Shneiderman’s call for a National Algorithm Safety Board is consistent with, maybe even more aggressive than Elon Musk’s controversial statements at the 2017 National Governors Association Conference. He warned state governors of the dangers of Artificial Intelligence and called for preliminary work on regulations now. Here is the Full transcript of Elon Musk’s discussion of AI at the Governors Conference.
We at AI-Ethics are not taking sides on the superintelligence debate, but we do favor consideration of regulations now. We take seriously the warnings about unregulated AI. Far future or not, AI is already having a significant impact on employment, policing, politics, news, elections, marketing, consumer behavior, medicine, law, transportation, the stock market and the military. It already raises serious ethical issues and legal issues, including liability issues. These legal issues are here and now, even if the super-intelligence apocalypse is not. The time to begin work on global regulations is now.
It seems obvious to AI-Ethics.com that certain basic values should be built into the DNA code of AI, 3D-printed into the silicon. What should that code say? Do? Prevent? Allow? The time to start addressing these questions is now, not tomorrow. Contact us with your thoughts and proposals or leave a Comment below. We will add your name to a private mailing list. We will not voluntarily release your information. We will listen to all input. We need your help to figure this out, to create basic principles and eventually specific regulations. We also need help to put on public events to foster dialogue between the conflicting camps and to inspire and educate everyone on the importance of artificial intelligence.
We do not know the answers, but we do know a process to get us there. A process of open, in-person dialogues that take place at multidisciplinary conferences. Our goal is to be inspirational and meritocratic. We would also like to hear your ideas and proposals?
The events we put on will be open to and include everyone: technologists, AI specialists, scientists, businessmen and women, economists, ethics specialists, philosophers, professors, students, lawyers, regulators, patent clerks, judges, hackers and far-out techies of all types, plus all other concerned citizens from a wide variety of fields. In short, we will be open to all and everyone from all countries. Our AI-Ethics team goal is to be as interdisciplinary and human-diverse inclusive as possible. Yes, we will allow AI entities someday, but only after they pass a bona fide Turing test.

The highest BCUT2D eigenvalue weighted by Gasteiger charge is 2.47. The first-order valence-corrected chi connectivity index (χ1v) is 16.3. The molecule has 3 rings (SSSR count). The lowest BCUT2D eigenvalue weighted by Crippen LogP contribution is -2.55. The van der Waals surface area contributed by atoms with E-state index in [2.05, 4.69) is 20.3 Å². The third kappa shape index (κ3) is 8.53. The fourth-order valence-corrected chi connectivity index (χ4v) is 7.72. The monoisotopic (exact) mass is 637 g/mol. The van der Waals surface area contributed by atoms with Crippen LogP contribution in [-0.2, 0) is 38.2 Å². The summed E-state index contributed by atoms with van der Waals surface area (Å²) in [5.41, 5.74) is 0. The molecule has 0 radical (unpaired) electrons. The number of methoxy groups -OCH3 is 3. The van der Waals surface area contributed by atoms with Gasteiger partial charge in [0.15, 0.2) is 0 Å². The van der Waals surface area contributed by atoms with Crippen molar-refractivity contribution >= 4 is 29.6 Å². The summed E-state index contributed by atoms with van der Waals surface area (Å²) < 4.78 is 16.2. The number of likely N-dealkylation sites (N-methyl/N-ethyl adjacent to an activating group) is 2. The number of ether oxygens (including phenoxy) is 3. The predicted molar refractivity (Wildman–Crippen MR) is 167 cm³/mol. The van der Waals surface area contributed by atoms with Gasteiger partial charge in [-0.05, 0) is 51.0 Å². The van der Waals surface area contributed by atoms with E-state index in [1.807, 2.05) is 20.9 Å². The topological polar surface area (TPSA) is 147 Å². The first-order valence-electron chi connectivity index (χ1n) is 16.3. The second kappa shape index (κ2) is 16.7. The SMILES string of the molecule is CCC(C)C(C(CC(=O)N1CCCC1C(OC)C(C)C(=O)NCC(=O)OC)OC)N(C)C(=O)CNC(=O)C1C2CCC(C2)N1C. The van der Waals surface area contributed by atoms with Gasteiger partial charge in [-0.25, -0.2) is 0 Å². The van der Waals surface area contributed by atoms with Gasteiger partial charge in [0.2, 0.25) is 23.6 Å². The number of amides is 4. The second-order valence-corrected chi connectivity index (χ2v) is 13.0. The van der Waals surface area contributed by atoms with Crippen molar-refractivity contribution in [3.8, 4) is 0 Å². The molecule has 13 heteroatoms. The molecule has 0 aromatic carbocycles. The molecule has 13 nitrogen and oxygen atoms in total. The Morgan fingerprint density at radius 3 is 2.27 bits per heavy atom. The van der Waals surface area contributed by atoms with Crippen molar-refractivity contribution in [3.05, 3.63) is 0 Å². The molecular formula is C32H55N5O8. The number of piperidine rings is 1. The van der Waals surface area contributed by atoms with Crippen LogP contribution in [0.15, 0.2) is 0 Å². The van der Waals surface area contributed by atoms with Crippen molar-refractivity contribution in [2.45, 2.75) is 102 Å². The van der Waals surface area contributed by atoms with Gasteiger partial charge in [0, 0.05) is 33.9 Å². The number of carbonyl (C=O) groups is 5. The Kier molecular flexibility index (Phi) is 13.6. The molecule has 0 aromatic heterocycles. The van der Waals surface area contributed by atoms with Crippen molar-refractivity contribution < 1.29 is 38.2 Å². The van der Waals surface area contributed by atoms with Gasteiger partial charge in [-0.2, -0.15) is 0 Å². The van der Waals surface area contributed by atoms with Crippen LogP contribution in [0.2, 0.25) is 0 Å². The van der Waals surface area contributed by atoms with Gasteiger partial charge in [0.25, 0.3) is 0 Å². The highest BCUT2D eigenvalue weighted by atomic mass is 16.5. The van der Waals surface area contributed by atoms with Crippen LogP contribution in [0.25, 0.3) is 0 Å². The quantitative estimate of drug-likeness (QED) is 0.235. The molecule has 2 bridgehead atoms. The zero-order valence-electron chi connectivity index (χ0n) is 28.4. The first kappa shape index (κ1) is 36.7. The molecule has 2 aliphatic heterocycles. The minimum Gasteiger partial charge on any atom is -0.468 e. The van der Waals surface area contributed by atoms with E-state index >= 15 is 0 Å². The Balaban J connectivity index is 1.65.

Our vision for AI-Ethics includes multiple conferences to inspire, attract, and start dialogues and spin-off working groups. The working groups will write papers for consideration by the larger body and then the general public, including government regulators. We propose to start by formulating the basic Principles of AI Ethics. The papers created would include specific proposals of principles. Later publications would include model proposed best practices, standards, rules and regulations. The reasoning and research behind each principle or rule would be explained in the papers. Comments would be solicited and considered from everyone, including open public comments.
The location for the initial in-person event would be near our center of operations, not too far from the Kennedy Space Port in Cape Canaveral, Florida. We do not have a time set yet. Contact us if you have any suggestions or might want to volunteer your time or funds to help make this happen. This is a non-profit group and event.
The focus of the initial conference will likely be on AI Ethics Principles. It would spin-off various working-groups to create consensus writings, including any dissents. We invite everyone to join with us in this initial kick-off event in Florida. Again, no date yet, but will let you know. Contact us to join our team, or at least to get on our mailing list. We will not voluntarily release your information.